Reverse Racism? Mmmm… Not A Thing

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Op-Ed by 

Our society is at a point where the oppressor has become the oppressed. Well, that’s what the oppressor thinks.

The topic of “reverse racism,” dating back to the 1960s’ civil rights movement, has regained traction, manifesting in trends like the “All Lives Matter” slogan. The slogan criticizes the Black Lives Matter movement, a campaign against violence and systemic racism of black people, claiming that the movement sheds a bad light on white people.

People often see reverse racism as prejudice or discrimination against someone of a dominant racial group. So when the topic of reverse racism comes up, it basically means racism against white people.

Many argue whether or not reverse racism actually exists, partly because they struggle to define what racism is.

So let’s start there. The Oxford University Press dictionary defines racism as prejudice, discrimination or antagonism against someone of another race based on the belief that one’s own race is superior. Many often confuse racism and prejudice as the same thing, but the distinct difference is that racism encompasses discrimination, an act of oppression, with racial prejudice, which is, on the other hand, defined as a preconceived opinion not based on reason or actual experience.

Let’s say a black man says he hates white people. While this may be prejudiced, it is not racism because he still lacks privilege or power over white people. He wouldn’t have much political, economic or social leverage to discriminate against white people nor affect their life chances.

To better understand reverse racism, let us take a look at where the idea comes from. My friend, Mayra Gonzalez, a social justice organizer with Californians for Justice, thinks reverse racism “comes from white people thinking they’re losing their privilege.”

Though there are still improvements to be made, minorities definitely have gained more rights, status, and respect throughout history. Minorities are also growing in numbers such as Latino and Asian populations in the U.S. White people see of all these changes. They see that one day they will no longer be the majority in the U.S. and are afraid of being disadvantaged like minorities.

So how do they respond? They cry foul and call it discrimination.

Affirmative action policies attempt to provide more opportunities to historically underrepresented and oppressed groups, particularly in colleges and universities that attempt to provide equal access to women and minorities. Though many understand that it was designed to make up for centuries of racial oppression, critics argue that such colleges and universities favor one group over another and base admission on race rather than intelligence, and this creates a form of reverse discrimination.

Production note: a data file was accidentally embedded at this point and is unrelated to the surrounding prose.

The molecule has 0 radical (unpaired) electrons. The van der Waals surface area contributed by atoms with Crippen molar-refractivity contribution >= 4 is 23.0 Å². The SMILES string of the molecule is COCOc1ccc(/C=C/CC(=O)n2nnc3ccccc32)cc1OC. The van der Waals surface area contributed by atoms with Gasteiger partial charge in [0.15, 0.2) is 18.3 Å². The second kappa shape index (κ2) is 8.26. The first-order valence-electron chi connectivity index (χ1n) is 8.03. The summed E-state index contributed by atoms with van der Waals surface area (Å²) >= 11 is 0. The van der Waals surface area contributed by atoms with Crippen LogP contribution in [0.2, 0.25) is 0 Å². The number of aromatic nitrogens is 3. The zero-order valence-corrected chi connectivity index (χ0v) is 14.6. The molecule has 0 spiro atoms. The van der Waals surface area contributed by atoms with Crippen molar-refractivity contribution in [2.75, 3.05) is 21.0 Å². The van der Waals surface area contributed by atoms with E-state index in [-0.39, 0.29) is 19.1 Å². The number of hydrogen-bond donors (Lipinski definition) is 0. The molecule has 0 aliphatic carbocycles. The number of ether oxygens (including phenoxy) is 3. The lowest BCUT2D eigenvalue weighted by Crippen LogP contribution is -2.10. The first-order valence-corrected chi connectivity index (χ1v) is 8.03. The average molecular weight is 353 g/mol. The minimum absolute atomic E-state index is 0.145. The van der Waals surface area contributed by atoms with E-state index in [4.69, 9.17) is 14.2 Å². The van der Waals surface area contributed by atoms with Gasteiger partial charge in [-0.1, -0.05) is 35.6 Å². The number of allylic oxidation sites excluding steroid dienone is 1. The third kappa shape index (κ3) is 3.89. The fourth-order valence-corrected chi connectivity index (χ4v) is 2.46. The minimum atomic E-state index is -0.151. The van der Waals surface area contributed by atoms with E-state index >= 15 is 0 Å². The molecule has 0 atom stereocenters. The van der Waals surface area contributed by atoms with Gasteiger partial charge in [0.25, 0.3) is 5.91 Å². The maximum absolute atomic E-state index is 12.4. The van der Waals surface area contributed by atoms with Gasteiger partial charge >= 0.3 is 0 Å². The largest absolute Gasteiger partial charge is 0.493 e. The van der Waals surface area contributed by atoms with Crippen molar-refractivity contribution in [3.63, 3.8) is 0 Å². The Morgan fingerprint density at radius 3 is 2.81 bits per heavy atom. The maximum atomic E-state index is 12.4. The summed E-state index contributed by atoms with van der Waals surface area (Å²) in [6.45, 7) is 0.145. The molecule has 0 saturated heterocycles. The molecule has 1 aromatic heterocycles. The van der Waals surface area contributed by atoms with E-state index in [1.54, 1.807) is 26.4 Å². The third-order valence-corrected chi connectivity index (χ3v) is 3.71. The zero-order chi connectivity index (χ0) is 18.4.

Remember that famous #StayMadAbby trend on social media? Abigail Fisher, a white woman, sued the University of Texas for not accepting her, claiming that her spot was wrongly taken by a person of color due to affirmative action policies. The Supreme Court ultimately shot down her claims.

Despite what some people think, it’s clear to me that affirmative action practices were key in significantly raising the number of college graduates of color, who were often underprivileged and underrepresented. It offers more opportunities and help to those who didn’t get a social or economic head start in life, and it does not discriminate against those who did.

Some people also like to shout reverse racism when being accused of racism. For example, when I first came across YouTuber Rucka Rucka Ali’s parody of Luis Fonsi’s “Despacito” on Instagram, I, along with most others in the comments, saw it as an attempt to call attention to police brutality and white privilege. However, other commenters took it as an attack on white people and may have felt uncomfortable with certain generalizations. The problem here is that when accused of something discriminatory by a person of color, some white people freak out and turn it back onto the accuser. They don’t realize that this takes legitimacy away from what the person of color said and ignores the issue at hand. In these cases, instead of getting defensive, the white person needs to listen and acknowledge their mistake.

So is reverse racism a real thing? In my personal opinion, it isn’t. Racism is both racial prejudice and racial oppression, and white people are not oppressed in this country. Either way, reverse racism is not a pressing issue in this country; injustice, and underrepresentation of minorities are.

This op-ed article originally appeared on Voicewaves Long Beach. Visit their site here.

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